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Deletes in Vertica: The FAQs

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Applies to Vertica 7.2.x and earlier 

Document Overview

This document answers the most important questions you might have about deletes and how they affect your Vertica database performance. These frequently asked questions are organized into the following categories:

Delete Basics

How does Vertica handle deletes and updates?

When you run a DELETE statement in Vertica, the data is not immediately removed from storage containers. Instead, the DELETE statement adds a delete vector that points to each WOS and ROS container that contains records marked for deletion. Each delete vector contains the position of a deleted record in a container and the epoch where the DELETE statement was committed.

An UPDATE statement performs a DELETE followed by an INSERT. When you run a SELECT query on a table, Vertica filters out records marked in delete vectors, omitting those records from the results.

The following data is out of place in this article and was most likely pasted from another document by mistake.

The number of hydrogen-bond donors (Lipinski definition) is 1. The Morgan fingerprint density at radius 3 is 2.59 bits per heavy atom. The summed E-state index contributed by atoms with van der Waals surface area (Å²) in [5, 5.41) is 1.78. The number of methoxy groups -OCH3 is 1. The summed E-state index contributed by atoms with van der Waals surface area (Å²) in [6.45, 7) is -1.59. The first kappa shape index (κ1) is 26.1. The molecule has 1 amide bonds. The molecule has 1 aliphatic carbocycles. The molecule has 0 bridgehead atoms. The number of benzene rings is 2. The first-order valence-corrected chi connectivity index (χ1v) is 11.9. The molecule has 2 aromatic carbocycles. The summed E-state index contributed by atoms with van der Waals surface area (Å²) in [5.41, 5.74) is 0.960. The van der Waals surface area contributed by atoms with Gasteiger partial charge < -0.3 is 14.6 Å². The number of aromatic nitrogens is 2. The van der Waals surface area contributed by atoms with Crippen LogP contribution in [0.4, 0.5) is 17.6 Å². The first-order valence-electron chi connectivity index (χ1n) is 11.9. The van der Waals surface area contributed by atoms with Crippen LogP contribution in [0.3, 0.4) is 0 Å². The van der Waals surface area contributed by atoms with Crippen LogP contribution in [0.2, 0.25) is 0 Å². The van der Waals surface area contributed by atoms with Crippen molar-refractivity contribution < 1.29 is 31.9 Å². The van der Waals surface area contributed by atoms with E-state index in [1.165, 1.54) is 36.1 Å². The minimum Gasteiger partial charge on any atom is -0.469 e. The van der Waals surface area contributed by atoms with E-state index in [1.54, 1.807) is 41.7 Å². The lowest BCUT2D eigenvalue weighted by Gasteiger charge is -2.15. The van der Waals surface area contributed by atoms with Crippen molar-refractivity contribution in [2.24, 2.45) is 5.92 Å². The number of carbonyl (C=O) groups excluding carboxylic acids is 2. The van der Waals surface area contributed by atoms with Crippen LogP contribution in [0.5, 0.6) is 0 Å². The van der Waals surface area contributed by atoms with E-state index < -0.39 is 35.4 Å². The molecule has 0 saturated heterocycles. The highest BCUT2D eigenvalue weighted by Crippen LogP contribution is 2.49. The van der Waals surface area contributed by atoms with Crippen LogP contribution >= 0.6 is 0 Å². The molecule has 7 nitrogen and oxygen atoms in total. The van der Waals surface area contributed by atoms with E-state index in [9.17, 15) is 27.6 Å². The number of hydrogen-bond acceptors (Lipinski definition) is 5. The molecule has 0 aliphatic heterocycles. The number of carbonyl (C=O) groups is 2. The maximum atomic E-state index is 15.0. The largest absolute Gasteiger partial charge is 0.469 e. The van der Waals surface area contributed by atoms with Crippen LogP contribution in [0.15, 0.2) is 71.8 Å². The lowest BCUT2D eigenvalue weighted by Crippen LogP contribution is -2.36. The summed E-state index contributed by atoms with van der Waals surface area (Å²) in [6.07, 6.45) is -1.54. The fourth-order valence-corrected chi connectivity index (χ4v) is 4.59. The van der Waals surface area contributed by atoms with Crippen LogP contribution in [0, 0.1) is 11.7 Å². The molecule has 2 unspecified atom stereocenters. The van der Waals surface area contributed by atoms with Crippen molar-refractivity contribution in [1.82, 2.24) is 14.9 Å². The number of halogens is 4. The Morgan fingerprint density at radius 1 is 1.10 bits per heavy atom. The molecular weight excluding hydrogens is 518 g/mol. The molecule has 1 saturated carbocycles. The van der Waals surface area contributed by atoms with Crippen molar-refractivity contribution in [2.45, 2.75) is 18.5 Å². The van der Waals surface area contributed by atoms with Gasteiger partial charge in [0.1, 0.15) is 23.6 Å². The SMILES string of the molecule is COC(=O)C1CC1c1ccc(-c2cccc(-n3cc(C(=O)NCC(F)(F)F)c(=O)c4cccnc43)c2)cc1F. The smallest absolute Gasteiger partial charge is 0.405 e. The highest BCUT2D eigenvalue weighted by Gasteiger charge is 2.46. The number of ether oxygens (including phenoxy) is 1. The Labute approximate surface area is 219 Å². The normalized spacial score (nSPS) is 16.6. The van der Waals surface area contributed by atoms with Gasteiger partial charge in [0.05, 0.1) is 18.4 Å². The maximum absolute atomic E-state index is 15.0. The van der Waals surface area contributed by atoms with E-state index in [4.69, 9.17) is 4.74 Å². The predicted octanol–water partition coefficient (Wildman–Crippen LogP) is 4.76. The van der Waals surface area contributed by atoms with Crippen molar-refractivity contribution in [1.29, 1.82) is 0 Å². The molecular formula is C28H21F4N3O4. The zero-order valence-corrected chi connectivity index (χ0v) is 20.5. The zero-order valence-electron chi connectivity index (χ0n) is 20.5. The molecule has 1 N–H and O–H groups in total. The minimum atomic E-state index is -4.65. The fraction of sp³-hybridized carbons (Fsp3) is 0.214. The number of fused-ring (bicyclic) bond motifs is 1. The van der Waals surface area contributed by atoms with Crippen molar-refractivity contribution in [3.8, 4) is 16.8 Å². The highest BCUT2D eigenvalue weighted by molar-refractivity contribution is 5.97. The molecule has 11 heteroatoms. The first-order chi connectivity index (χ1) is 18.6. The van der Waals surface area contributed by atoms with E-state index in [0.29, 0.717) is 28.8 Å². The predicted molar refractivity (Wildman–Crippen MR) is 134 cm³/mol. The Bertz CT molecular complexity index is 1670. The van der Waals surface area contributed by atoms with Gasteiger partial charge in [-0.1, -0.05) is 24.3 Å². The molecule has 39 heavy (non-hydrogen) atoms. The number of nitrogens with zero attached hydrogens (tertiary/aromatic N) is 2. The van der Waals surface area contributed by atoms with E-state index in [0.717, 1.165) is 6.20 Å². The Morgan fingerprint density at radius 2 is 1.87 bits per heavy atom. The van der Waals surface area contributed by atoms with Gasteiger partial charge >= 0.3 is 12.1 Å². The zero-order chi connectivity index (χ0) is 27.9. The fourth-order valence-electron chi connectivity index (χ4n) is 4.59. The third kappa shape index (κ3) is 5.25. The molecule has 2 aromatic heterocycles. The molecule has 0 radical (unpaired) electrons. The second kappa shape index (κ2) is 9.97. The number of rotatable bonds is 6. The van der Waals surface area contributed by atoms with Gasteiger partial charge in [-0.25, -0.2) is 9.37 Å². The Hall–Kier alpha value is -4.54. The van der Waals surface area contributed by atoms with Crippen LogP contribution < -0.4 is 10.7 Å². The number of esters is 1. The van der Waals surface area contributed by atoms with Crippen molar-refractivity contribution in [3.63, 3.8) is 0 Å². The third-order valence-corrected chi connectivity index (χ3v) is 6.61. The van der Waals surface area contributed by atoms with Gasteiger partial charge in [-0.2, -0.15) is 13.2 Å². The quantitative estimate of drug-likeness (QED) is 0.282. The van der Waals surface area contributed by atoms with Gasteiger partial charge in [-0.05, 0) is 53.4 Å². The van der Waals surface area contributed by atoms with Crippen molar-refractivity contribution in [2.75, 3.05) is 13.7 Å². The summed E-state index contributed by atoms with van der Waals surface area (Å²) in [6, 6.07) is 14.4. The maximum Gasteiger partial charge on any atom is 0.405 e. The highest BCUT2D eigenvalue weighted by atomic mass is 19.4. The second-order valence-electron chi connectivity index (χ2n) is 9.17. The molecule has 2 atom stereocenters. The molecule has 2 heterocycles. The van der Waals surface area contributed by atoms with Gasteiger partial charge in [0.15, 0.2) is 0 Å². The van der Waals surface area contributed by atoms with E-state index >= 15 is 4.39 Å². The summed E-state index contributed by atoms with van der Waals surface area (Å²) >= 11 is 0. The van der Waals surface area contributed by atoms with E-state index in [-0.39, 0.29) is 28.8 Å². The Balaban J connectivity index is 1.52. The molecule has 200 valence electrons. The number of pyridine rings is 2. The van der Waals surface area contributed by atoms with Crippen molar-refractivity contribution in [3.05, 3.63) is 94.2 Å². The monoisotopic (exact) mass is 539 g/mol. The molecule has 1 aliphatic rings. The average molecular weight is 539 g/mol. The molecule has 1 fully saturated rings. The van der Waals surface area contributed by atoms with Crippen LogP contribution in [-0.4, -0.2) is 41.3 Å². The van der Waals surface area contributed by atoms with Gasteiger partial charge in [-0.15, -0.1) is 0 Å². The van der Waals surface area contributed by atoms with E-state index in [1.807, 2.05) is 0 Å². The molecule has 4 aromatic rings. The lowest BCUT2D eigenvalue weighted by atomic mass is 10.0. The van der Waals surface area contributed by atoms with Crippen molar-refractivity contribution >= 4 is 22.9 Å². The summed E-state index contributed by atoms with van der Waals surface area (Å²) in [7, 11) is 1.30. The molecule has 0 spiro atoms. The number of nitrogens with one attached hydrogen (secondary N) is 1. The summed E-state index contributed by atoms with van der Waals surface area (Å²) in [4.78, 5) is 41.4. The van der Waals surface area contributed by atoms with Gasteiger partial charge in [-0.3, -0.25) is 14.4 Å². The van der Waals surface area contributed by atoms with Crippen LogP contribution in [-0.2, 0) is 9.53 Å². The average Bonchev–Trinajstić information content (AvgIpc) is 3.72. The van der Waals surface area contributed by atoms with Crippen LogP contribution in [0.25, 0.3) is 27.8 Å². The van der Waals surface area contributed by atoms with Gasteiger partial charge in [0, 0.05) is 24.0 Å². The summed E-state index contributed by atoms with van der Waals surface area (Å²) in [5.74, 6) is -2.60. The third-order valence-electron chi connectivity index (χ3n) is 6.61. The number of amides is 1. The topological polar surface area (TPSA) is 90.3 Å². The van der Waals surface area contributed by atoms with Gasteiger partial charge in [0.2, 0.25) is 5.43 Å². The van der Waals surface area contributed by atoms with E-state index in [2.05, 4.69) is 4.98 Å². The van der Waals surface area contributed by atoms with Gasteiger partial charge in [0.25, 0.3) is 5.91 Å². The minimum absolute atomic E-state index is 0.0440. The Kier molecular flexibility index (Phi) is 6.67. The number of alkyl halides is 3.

What is the AHM epoch?

The ancient history mark (AHM) is the epoch prior to which deleted data can be purged from physical storage. By default, Vertica advances the AHM epoch at an interval of 180 seconds. When a node in a cluster is down, or a database contains unrefreshed projections, the AHM epoch does not advance. The AHM is never greater than the last good epoch (LGE).

You can verify the AHM epoch, the LGE epoch, and the current epoch using the following command:  

=>SELECT get_ahm_epoch(),get_last_good_epoch(),get_current_epoch();
      get_ahm_epoch | get_last_good_epoch | get_current_epoch
 -------------------+---------------------+--------------------
            492840          492840                492841
(1 row)

What is replay delete?

A DELETE statement creates a delete vector that is stored in WOS and labeled DVWOS. An individual DELETE statement creates one DVWOS object for every storage container that contains records that were deleted by the DELETE statement. A DELETE statement with a DIRECT hint creates a delete vector that is stored directly in a file system and labeled DVROS.

When the Tuple Mover moveout operation moves data out of WOS memory into ROS, it combines multiple WOS containers into a single large, sorted ROS container. The Tuple Mover moveout operation also moves out delete vectors from WOS to create new DVROS containers.